Today is Father’s Day as is evident from the number of posts on social media celebrating ‘mera bap’ as opposed to the rest of the year when much of India yells about ‘tera baap…’ On this occasion I remember some of the unforgettable screen fathers –
Prithviraj Kapoor – The pater familias of the Kapoor clan, he was known as Papaji across the industry. Who can forget his role of Akbar, the father of Saleem in Mughal-e-Azam? That involved a lot of roaring Saleeeeeeemmmmmmmmmmmmmmmmm but Papaji did equally well in Teen Bahuraniyan, the Hindi version of Bama Vijayam where he essayed the role done by Baliah in Tamil.
Chittoor V Nagiah – I will come to Baliah presently but who can forget the only screen father we had in Tamil and Telugu? In fact Sivaji Ganesan took to calling him Appa in real life. Nagiah was of course always the suffering father but even in that genre in my view, his finest performance was in Ethir Parathathu as the father of Sivaji who by a strange quirk of fate becomes the husband of the son’s sweetheart.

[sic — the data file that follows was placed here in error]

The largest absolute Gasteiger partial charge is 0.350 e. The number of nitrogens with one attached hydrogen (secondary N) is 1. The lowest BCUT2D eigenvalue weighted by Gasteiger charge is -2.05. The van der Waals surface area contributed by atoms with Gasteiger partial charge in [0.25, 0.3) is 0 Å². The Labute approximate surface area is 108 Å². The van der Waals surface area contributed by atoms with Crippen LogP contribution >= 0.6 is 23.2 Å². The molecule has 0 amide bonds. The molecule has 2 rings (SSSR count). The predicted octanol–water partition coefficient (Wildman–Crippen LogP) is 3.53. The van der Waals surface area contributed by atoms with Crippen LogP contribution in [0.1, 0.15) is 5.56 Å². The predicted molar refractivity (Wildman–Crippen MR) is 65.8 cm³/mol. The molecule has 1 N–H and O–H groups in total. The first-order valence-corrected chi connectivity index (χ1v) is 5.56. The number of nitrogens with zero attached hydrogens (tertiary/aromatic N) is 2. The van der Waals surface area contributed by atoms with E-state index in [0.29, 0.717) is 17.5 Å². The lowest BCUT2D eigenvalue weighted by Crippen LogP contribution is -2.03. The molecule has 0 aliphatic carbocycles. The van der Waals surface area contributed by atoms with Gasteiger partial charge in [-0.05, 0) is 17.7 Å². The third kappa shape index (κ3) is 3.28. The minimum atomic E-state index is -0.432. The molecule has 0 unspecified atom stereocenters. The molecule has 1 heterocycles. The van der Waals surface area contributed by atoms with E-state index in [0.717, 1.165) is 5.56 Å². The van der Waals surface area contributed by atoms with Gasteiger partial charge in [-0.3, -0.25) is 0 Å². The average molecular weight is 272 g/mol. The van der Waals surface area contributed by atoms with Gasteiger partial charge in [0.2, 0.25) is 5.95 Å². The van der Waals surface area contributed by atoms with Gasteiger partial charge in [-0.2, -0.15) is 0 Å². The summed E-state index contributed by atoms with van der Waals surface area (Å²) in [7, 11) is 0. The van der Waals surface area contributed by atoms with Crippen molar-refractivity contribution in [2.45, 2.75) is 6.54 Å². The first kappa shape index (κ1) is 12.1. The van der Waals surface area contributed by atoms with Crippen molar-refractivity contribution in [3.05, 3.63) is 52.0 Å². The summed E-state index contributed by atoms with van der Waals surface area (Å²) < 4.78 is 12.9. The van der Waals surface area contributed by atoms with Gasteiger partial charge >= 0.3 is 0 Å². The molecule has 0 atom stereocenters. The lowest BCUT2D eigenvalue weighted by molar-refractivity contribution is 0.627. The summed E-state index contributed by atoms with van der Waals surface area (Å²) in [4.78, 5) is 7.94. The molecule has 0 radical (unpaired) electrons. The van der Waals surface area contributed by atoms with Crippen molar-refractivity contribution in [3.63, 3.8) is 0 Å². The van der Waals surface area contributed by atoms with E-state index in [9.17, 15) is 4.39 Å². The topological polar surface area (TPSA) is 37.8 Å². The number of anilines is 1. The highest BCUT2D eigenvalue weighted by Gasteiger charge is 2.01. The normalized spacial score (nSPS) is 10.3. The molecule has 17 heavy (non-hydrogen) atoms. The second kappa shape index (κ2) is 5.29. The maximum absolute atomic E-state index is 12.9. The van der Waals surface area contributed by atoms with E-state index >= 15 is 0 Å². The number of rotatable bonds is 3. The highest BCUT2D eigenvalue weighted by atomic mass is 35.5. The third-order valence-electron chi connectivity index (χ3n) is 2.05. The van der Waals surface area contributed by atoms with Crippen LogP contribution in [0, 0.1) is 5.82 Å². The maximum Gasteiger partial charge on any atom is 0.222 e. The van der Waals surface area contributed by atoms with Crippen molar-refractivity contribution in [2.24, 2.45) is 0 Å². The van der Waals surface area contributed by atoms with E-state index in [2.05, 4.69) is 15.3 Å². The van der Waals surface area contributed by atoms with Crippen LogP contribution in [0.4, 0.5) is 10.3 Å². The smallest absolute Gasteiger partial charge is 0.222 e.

TS Baliah – Like Nagiah, Baliah took to playing elderly roles while still young but unlike Nagiah he brought enormous variety to his performances. I will place two of his father roles as his career best – Bama Vijayam and of course Kathalikka Neramillai. While most people remember the story-telling scene with him and Nagesh, my favourite is Asokar unga magaraa?
Om Prakash – Like Baliah he essayed a variety of roles from villain to comedian to father. He brought a touch of comedy to every one of his performances. My favourite of his is as the rather bewildered judge in the comedy Chupke Chupke. The stereotypical dialogue “Yeh sab kya ho raha hai” was probably written first for him.
Nagesh – He could switch from making you laugh to weep in a matter of seconds. Fortunately much of the Nagesh I recall, ranging from the early films to the last few with Kamal, are always the comedies. But his performance as the father in Nammavar was truly gut-wrenching. A class act. Incidentally, for years one of the prominent display pics at GK Vale’s Studio was of Nagesh in suit and tie flanked by two sons.